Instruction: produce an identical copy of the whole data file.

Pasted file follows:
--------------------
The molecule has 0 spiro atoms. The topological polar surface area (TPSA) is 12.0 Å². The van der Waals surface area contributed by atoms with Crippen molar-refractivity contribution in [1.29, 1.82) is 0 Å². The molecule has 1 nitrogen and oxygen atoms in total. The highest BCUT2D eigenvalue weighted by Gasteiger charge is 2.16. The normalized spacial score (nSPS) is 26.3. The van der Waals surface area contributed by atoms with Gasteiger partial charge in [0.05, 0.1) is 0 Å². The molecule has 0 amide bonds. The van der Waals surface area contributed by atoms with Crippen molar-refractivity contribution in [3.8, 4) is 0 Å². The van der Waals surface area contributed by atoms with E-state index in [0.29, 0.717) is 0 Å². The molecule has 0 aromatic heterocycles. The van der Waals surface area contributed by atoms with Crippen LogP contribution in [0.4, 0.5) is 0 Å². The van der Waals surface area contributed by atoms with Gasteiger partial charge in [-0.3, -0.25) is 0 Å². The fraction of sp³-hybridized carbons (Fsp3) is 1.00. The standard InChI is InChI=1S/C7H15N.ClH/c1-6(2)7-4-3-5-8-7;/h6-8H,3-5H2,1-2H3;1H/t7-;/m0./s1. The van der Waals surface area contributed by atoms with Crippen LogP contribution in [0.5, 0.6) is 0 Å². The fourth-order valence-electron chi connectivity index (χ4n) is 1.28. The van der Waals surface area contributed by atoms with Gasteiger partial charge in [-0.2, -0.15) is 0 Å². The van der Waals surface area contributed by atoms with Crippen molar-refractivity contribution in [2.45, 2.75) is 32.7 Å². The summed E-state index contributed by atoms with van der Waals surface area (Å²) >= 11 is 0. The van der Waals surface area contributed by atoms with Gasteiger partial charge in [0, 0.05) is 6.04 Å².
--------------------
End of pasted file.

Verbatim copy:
The molecule has 0 spiro atoms. The topological polar surface area (TPSA) is 12.0 Å². The van der Waals surface area contributed by atoms with Crippen molar-refractivity contribution in [1.29, 1.82) is 0 Å². The molecule has 1 nitrogen and oxygen atoms in total. The highest BCUT2D eigenvalue weighted by Gasteiger charge is 2.16. The normalized spacial score (nSPS) is 26.3. The van der Waals surface area contributed by atoms with Gasteiger partial charge in [0.05, 0.1) is 0 Å². The molecule has 0 amide bonds. The van der Waals surface area contributed by atoms with Crippen molar-refractivity contribution in [3.8, 4) is 0 Å². The van der Waals surface area contributed by atoms with E-state index in [0.29, 0.717) is 0 Å². The molecule has 0 aromatic heterocycles. The van der Waals surface area contributed by atoms with Crippen LogP contribution in [0.4, 0.5) is 0 Å². The van der Waals surface area contributed by atoms with Gasteiger partial charge in [-0.3, -0.25) is 0 Å². The fraction of sp³-hybridized carbons (Fsp3) is 1.00. The standard InChI is InChI=1S/C7H15N.ClH/c1-6(2)7-4-3-5-8-7;/h6-8H,3-5H2,1-2H3;1H/t7-;/m0./s1. The van der Waals surface area contributed by atoms with Crippen LogP contribution in [0.5, 0.6) is 0 Å². The fourth-order valence-electron chi connectivity index (χ4n) is 1.28. The van der Waals surface area contributed by atoms with Gasteiger partial charge in [-0.2, -0.15) is 0 Å². The van der Waals surface area contributed by atoms with Crippen molar-refractivity contribution in [2.45, 2.75) is 32.7 Å². The summed E-state index contributed by atoms with van der Waals surface area (Å²) >= 11 is 0. The van der Waals surface area contributed by atoms with Gasteiger partial charge in [0, 0.05) is 6.04 Å².